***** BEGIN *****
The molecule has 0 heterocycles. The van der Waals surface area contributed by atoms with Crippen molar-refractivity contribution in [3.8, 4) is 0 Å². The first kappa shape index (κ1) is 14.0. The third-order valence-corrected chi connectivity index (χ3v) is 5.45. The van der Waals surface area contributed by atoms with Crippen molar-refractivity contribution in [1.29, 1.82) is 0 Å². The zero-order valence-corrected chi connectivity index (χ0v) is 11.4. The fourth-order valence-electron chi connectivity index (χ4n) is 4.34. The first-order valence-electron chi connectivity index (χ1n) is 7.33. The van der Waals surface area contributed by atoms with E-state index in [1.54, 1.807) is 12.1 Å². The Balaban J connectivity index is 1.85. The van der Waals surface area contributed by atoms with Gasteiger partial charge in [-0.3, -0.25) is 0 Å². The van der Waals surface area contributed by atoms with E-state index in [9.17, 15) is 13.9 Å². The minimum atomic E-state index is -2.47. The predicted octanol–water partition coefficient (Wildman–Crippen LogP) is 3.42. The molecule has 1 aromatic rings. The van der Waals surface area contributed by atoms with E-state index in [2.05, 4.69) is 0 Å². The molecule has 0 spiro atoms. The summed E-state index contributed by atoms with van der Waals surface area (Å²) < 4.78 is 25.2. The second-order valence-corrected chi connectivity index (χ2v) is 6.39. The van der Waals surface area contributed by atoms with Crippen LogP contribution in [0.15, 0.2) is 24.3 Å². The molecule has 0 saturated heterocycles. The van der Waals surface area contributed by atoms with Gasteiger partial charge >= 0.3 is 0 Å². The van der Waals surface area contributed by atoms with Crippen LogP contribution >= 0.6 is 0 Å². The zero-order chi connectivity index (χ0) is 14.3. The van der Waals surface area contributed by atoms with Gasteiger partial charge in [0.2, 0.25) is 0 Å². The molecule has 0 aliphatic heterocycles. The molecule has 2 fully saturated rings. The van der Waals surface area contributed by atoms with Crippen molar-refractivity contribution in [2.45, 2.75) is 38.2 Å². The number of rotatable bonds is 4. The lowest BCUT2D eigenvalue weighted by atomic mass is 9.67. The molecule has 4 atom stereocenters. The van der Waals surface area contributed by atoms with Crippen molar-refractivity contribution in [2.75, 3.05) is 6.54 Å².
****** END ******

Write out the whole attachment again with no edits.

The molecule has 0 heterocycles. The van der Waals surface area contributed by atoms with Crippen molar-refractivity contribution in [3.8, 4) is 0 Å². The first kappa shape index (κ1) is 14.0. The third-order valence-corrected chi connectivity index (χ3v) is 5.45. The van der Waals surface area contributed by atoms with Crippen molar-refractivity contribution in [1.29, 1.82) is 0 Å². The zero-order valence-corrected chi connectivity index (χ0v) is 11.4. The fourth-order valence-electron chi connectivity index (χ4n) is 4.34. The first-order valence-electron chi connectivity index (χ1n) is 7.33. The van der Waals surface area contributed by atoms with E-state index in [1.54, 1.807) is 12.1 Å². The Balaban J connectivity index is 1.85. The van der Waals surface area contributed by atoms with Gasteiger partial charge in [-0.3, -0.25) is 0 Å². The van der Waals surface area contributed by atoms with E-state index in [9.17, 15) is 13.9 Å². The minimum atomic E-state index is -2.47. The predicted octanol–water partition coefficient (Wildman–Crippen LogP) is 3.42. The molecule has 1 aromatic rings. The van der Waals surface area contributed by atoms with E-state index in [2.05, 4.69) is 0 Å². The molecule has 0 spiro atoms. The summed E-state index contributed by atoms with van der Waals surface area (Å²) < 4.78 is 25.2. The second-order valence-corrected chi connectivity index (χ2v) is 6.39. The van der Waals surface area contributed by atoms with Crippen LogP contribution in [0.15, 0.2) is 24.3 Å². The molecule has 0 saturated heterocycles. The van der Waals surface area contributed by atoms with Gasteiger partial charge >= 0.3 is 0 Å². The van der Waals surface area contributed by atoms with Crippen LogP contribution >= 0.6 is 0 Å². The zero-order chi connectivity index (χ0) is 14.3. The van der Waals surface area contributed by atoms with Gasteiger partial charge in [0.2, 0.25) is 0 Å². The molecule has 0 aliphatic heterocycles. The molecule has 2 fully saturated rings. The van der Waals surface area contributed by atoms with Crippen molar-refractivity contribution in [2.45, 2.75) is 38.2 Å². The number of rotatable bonds is 4. The lowest BCUT2D eigenvalue weighted by atomic mass is 9.67. The molecule has 4 atom stereocenters. The van der Waals surface area contributed by atoms with Crippen molar-refractivity contribution in [2.75, 3.05) is 6.54 Å².